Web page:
From January 5 to 15, 2017, Music History professor Emily Abrams Ansari and Music Education grad student Gabriela Ocádiz traveled to El Salvador to participate in an exciting new interdisciplinary, international collaborative research project. Led by Amanda Grzyb, a professor in the Faculty of Information and Media Studies, the SSHRC and FRDF-funded project seeks to accompany former refugees in the creation of a collective history of the Salvadoran refugee camps in Honduras, created as a result of El Salvador’s Civil war during the 1980s.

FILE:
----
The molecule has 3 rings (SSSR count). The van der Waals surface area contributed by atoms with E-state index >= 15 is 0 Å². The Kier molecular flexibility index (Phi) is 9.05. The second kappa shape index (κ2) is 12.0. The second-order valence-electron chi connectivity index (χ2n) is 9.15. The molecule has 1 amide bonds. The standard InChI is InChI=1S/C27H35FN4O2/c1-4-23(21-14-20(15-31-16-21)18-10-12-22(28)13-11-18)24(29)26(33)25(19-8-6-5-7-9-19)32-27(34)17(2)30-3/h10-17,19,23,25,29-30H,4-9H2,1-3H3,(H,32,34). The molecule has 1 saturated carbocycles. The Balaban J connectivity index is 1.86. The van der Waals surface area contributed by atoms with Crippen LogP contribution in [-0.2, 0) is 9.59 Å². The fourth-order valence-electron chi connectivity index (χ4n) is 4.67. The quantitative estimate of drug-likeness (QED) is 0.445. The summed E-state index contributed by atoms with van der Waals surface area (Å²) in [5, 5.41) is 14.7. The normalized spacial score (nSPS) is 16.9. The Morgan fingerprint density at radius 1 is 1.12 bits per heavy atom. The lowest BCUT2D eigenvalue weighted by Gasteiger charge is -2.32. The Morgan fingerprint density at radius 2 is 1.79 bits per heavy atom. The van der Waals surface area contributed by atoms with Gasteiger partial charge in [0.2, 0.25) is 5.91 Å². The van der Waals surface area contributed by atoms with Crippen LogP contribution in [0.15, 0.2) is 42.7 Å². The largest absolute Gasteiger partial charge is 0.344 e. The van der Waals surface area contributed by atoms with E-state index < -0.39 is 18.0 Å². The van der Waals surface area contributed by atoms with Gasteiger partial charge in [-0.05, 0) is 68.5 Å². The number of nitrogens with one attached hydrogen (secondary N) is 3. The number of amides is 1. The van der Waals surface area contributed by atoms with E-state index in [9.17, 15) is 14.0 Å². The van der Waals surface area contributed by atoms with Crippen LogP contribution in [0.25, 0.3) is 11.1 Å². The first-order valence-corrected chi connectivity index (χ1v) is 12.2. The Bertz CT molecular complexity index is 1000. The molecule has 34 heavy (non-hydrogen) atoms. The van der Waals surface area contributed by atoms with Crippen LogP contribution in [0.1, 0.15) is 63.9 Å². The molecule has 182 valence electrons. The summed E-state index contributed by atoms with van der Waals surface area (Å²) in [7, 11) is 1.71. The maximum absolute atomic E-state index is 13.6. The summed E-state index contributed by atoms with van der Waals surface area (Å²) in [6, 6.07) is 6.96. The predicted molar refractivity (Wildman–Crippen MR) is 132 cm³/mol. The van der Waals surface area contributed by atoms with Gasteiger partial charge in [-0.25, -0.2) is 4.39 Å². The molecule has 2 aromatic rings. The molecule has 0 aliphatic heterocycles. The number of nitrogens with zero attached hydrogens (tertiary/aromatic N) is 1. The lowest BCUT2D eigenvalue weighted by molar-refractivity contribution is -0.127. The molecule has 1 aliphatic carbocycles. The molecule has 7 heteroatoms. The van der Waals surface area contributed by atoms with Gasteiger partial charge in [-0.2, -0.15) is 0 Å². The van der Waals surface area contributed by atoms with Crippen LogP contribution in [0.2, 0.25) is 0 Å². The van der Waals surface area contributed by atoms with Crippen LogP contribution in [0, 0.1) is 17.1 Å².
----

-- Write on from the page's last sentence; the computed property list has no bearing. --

With a group of graduate student researchers from across Western and students and faculty from Montana State University, Ansari, Grzyb and Ocádiz first joined 800 hundred former Salvadoran refugees on a commemorative return trip to one of the Honduran camps where they lived during the war, called Mesa Grande. They then worked with local collaborators in the repopulated Salvadoran village of Milingo to mount an exhibition of photographs of Mesa Grande taken by aid workers and others who visited the camps from the United States and Canada. Those who had lived in these camps had never seen these photos before—photos of their loved ones, of their activities, and even photos of childrens’ drawings made in camp. The research team and their local collaborators used these photos, as well as a set of recordings of songs that was made in the Mesa Grande camp, as a starting point for conversations in a series of workshops on different topics, including music, asking people about their memories of the war and their time in the camp.